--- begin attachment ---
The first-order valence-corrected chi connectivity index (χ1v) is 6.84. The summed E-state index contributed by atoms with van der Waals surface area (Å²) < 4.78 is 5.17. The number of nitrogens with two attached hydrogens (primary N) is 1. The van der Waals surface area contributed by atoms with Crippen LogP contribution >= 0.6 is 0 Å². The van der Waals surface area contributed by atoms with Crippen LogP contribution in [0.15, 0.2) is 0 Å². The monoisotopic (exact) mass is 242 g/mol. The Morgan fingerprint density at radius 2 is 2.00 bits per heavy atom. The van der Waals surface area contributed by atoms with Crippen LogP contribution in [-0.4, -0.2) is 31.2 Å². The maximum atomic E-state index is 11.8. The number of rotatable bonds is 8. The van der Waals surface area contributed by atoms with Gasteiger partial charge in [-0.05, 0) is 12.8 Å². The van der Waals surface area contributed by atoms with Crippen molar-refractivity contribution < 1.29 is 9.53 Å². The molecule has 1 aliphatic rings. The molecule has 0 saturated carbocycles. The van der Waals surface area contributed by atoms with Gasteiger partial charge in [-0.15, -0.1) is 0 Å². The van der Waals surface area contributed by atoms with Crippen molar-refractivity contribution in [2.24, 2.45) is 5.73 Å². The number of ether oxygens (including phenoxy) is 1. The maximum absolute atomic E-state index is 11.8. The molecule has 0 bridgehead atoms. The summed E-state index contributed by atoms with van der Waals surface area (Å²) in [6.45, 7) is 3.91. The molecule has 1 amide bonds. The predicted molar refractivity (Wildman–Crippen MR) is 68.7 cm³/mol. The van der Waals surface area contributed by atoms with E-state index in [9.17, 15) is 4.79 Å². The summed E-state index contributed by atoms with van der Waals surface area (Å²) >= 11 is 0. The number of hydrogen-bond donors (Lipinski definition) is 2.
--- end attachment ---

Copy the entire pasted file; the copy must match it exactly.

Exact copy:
The first-order valence-corrected chi connectivity index (χ1v) is 6.84. The summed E-state index contributed by atoms with van der Waals surface area (Å²) < 4.78 is 5.17. The number of nitrogens with two attached hydrogens (primary N) is 1. The van der Waals surface area contributed by atoms with Crippen LogP contribution >= 0.6 is 0 Å². The van der Waals surface area contributed by atoms with Crippen LogP contribution in [0.15, 0.2) is 0 Å². The monoisotopic (exact) mass is 242 g/mol. The Morgan fingerprint density at radius 2 is 2.00 bits per heavy atom. The van der Waals surface area contributed by atoms with Crippen LogP contribution in [-0.4, -0.2) is 31.2 Å². The maximum atomic E-state index is 11.8. The number of rotatable bonds is 8. The van der Waals surface area contributed by atoms with Gasteiger partial charge in [-0.05, 0) is 12.8 Å². The van der Waals surface area contributed by atoms with Crippen molar-refractivity contribution < 1.29 is 9.53 Å². The molecule has 1 aliphatic rings. The molecule has 0 saturated carbocycles. The van der Waals surface area contributed by atoms with Gasteiger partial charge in [-0.15, -0.1) is 0 Å². The van der Waals surface area contributed by atoms with Crippen molar-refractivity contribution in [2.24, 2.45) is 5.73 Å². The number of ether oxygens (including phenoxy) is 1. The maximum absolute atomic E-state index is 11.8. The molecule has 0 bridgehead atoms. The summed E-state index contributed by atoms with van der Waals surface area (Å²) in [6.45, 7) is 3.91. The molecule has 1 amide bonds. The predicted molar refractivity (Wildman–Crippen MR) is 68.7 cm³/mol. The van der Waals surface area contributed by atoms with E-state index in [9.17, 15) is 4.79 Å². The summed E-state index contributed by atoms with van der Waals surface area (Å²) >= 11 is 0. The number of hydrogen-bond donors (Lipinski definition) is 2.